LEARN serves as an online
resource for anglophone students
At some point in your life, you’ve burned the midnight oil over a math problem or stared hard at a blinking cursor with no idea how to begin the essay you’re trying to write.
While abundant resources such as private tutors, review books, and teacher availability exist for students struggling with subjects or specific concepts,
not everyone has access to those options and it’s hard to gauge their effectiveness.
Enter LEARN — the Leading English Education and Resources Network.
Created 12 years ago and aligned with Quebec’s educational curriculum, the nonprofit organization offers students with English schooling eligibility a wealth of free resources and educational services for lifelong learning and academic success.
LEARN’s 30plus professionals hail from a variety of backgrounds, including curriculum development, instructional engineers, and many Quebec certified teachers. Simply put, said CEO Michael Canuel, “we help people learn.”
Funded by a minoritylanguage entente between Ottawa and Quebec City, LEARN is perhaps best known for elearning, offering online tutorials and virtual classrooms, and it’s all just a mouseclick away. “It’s sort of like a chat — like Skype or Google Hangouts or other communication platforms young people are already familiar with, but with many more features,” Canuel said.
Students from Grades 2 to 11 need merely set up an appointment online for a weeknight session to interact with a live teacher, marketing and communications coordinator Carolina Toteda explained. “It could be to understand a particular subject or concepts, or get help with writing difficulties.”
Brenda Rolfe heard about LEARN through her daughter’s private school, but opted instead for professional tutoring services — with unsatisfactory results. She turned to LEARN in a lastditch effort to help her son, who was struggling with creative and response writing.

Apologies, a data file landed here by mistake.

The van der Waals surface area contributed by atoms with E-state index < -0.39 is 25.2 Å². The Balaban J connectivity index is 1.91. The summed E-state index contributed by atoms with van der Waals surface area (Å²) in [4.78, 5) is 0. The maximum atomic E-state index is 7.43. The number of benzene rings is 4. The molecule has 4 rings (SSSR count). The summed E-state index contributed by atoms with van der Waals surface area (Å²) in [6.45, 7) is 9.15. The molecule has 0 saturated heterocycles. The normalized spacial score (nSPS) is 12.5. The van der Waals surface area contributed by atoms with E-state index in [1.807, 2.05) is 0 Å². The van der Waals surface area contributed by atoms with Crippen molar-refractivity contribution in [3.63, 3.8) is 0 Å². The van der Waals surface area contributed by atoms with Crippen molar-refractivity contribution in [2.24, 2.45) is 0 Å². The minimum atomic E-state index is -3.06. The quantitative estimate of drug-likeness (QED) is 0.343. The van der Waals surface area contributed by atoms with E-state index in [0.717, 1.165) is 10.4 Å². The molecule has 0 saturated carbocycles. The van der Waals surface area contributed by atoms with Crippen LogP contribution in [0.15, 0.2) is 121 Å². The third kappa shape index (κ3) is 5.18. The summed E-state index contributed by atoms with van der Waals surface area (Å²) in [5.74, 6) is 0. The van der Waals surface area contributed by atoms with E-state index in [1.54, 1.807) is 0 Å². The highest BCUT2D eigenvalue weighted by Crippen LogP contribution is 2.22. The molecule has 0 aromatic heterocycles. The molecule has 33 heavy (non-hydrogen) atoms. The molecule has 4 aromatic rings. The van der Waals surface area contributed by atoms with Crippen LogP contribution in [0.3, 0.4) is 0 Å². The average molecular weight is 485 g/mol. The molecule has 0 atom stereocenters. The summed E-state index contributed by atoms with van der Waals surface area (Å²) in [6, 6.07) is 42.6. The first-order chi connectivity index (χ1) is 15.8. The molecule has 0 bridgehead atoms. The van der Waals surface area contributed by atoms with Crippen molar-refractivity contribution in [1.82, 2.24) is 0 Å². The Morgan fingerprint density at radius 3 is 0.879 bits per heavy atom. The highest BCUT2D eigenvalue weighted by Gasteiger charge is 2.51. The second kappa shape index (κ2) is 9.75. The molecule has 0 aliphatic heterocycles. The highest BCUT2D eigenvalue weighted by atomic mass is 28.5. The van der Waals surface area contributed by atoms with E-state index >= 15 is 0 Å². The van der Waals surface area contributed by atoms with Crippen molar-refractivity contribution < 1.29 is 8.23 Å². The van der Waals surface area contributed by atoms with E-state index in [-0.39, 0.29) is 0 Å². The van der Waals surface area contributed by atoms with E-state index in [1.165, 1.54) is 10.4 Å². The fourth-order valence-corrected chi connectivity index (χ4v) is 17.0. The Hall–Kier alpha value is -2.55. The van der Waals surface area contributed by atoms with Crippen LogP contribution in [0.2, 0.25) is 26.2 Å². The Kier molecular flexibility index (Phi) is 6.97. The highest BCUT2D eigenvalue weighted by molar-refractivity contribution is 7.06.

“Initially, our son was quiet and not volunteering any verbal cues to his writer’s block or what he wanted to accomplish,” Rolfe said. “The tutor (at LEARN) immediately switched tactics — started asking enough questions to find common ground with a book he enjoyed.
“... She started putting up on the whiteboard our son’s thoughts and comments in a format that allowed him to begin an outline of a character development. In the first session, our son went from producing an agonizing output of three short sentences that were well below grade level, to writing several informative and descriptive sentences about his favourite character.”
Firsttime users are encouraged to have their parents stay during the tutorial and see what the child is doing, especially for the younger ones. All that’s needed is an internet connection, earphones and a working microphone.
LEARN’s online pedagogy model garners kudos worldwide but, more important, Quebec anglophones have an invaluable resource for exam prep, writing bibliographies, understanding complex formulas or working through math problems.
In any given week, LEARN’s Laval training rooms are full of teachers from throughout Quebec; they regularly receive valuable training in curriculum, best practices, learning tools and more.
A perfect example is Quebec’s new history program. “There’s concern that it lacks information and attention to subjects like indigenous communities,” Canuel said. “The curriculum is wide open for teachers, but where do they find material or resources? We help fill in that gap.”
Working with community partners, including many private schools, LEARN helps foster student success by catering to specific school needs. It’s especially appreciated by families whose tuition costs make pricey tutorials prohibitive, while private schools increasingly send students to LEARN’s online tutorials to supplement and complement inclass learning.
Rolfe is a believer. “The oneonone attention made all the difference. Teachers immediately recognized the improvement in our son’s output in the classroom environment,” she said, calling LEARN a “wellkept secret that more families should try.”
This story was created by Content Works, Postmedia’s commercial content division, on behalf of LEARN.